I have a Webasto Thermotop which is basically the same setup with the calorifier/tank alongside in the same space and it has been working fine for over eight years now. Both inlet and exhaust are run out through the floor externally though.
Even though they are both behind the rear wheel dust has never been a problem despite thousands of k's of outback travel.
The intake sucking hot air from inside the compartment could well be the problem and providing a cooler source even temporarily might provide the solution.
Peter
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AnswerID: 626172

Follow Up By: Banjo (WA) - Friday, Jun 14, 2019 at 08:24

Friday, Jun 14, 2019 at 08:24


I have the inlet and exhaust pass through a hole cut in the floor of the locker that the Webasto is installed in.

I used a standard marine type inspection hatch with a round lid that when screwed in is water and dust proof when travelling.
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Reply By: Keith B2 - Thursday, Jun 13, 2019 at 17:02

Thursday, Jun 13, 2019 at 17:02
I put a proper thermometer on the air ventilation outlet and found that the true temperature is 51-55 degrees. Putting my little fan on it made no difference.

So I ran the combustion air inlet outside and that made no difference either. So I think this unit might have to go back to the factory.

Keith
AnswerID: 626180

Reply By: RMD - Friday, Jun 14, 2019 at 09:29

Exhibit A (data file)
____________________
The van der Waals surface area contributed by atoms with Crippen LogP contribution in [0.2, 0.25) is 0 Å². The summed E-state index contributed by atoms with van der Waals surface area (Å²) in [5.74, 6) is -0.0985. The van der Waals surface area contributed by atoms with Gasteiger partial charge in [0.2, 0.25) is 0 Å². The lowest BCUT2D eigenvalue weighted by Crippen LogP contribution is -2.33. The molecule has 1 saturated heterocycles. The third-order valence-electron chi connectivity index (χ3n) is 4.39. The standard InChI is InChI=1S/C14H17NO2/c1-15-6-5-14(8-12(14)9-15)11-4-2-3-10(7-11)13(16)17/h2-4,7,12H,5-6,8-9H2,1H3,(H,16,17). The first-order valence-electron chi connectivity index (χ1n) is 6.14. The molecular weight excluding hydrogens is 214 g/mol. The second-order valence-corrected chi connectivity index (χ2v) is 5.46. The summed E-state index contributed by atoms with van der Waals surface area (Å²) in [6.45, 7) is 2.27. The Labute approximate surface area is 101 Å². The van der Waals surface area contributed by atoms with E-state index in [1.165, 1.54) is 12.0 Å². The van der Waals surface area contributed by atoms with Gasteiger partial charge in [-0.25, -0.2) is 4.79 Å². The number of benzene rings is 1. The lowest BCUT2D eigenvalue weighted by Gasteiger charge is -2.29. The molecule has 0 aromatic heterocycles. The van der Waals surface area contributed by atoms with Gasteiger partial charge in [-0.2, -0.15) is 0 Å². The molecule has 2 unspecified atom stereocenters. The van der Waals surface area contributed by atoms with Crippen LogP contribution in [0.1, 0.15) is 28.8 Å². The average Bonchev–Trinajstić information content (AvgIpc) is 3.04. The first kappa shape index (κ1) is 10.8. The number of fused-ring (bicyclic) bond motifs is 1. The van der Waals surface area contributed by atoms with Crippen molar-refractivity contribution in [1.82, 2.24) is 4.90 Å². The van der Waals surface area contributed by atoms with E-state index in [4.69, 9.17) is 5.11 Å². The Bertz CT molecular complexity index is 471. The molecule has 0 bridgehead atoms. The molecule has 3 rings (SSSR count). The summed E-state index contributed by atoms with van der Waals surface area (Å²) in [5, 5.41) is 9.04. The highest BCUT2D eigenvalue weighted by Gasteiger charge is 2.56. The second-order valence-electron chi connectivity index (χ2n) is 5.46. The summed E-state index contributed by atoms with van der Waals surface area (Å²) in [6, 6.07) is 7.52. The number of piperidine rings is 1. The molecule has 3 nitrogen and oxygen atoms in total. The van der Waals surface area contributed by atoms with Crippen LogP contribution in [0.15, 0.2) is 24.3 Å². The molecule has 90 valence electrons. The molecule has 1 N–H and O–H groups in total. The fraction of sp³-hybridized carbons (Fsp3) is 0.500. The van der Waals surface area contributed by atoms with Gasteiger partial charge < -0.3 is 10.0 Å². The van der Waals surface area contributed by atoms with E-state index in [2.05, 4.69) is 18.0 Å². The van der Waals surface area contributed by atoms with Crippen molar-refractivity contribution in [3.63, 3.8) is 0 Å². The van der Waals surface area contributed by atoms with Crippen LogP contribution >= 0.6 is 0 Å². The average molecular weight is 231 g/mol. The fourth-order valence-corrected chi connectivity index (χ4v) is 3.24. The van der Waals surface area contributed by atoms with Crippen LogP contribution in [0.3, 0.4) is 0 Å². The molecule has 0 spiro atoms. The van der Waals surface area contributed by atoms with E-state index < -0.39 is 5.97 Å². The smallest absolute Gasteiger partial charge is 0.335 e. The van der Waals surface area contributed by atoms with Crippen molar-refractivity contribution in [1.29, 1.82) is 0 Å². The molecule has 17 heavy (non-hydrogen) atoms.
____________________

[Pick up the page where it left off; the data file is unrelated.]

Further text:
Friday, Jun 14, 2019 at 09:29
Keith B2
Gbc mentioned restrictions to airflow for the burner, is exhaust known to be free flowing, has it been checked for any obstruction? A wasp nest somewhere in the exhaust exit pipe could be there and unseen.

Is the fuel actually correct and not a shandy of something else by mistake?
AnswerID: 626190

Follow Up By: Keith B2 - Friday, Jun 14, 2019 at 09:41

Friday, Jun 14, 2019 at 09:41
RMD the thing is still in the build stage and there are no restrictions. I moved the combustion air inlet outside the locker and even put a blower on the ventilation air inlet with no success.

Nick at Dieselheat says he has seen the problem only once before and is lending me a new CPU to try out. If that doesn't fix it, the burner will have to go back to Tassie for a new burner heat sensor.

Mind you, it keeps the camper really toasty when it's working and I couldn't be happier either with that or the service from Dieselheat. I've use almost 15 litres of diesel running tests on the thing.

Keith
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Reply By: Frank P (NSW) - Friday, Jun 14, 2019 at 19:48

Friday, Jun 14, 2019 at 19:48
Is this a Chinese copy of a name brand?

The name brands don't play up like this.
AnswerID: 626208

Reply By: RMD - Saturday, Jun 15, 2019 at 16:43

Saturday, Jun 15, 2019 at 16:43
Keith
Is the burner heat sensor an accessible item or buried inside bits of the mechanicals? If it has flame contact or near to, then it would be a thermocouple. That should be able to be either tested or removed and replaced with a known good one. If he is sending a board for you to try it is odd that wouldn't have been considered. On the other hand, if the temp sensor is a NTC type it should be easily replaced and or tested for resistance value at a known ambient temp.
AnswerID: 626226

Follow Up By: Keith B2 - Saturday, Jun 15, 2019 at 17:23

Saturday, Jun 15, 2019 at 17:23
RMD, the heat sensor is not an accessible item and the unit will have to go back to the factory for that. But Nick from Dieselheat has very kindly agreed to lend me a CPU, complete with loom, to try out. He thinks that might solve the problem.
He's been great, especially for a product that is miles out of warranty.
I shudder to think how I would have fared with an eBay cheapie.
Keith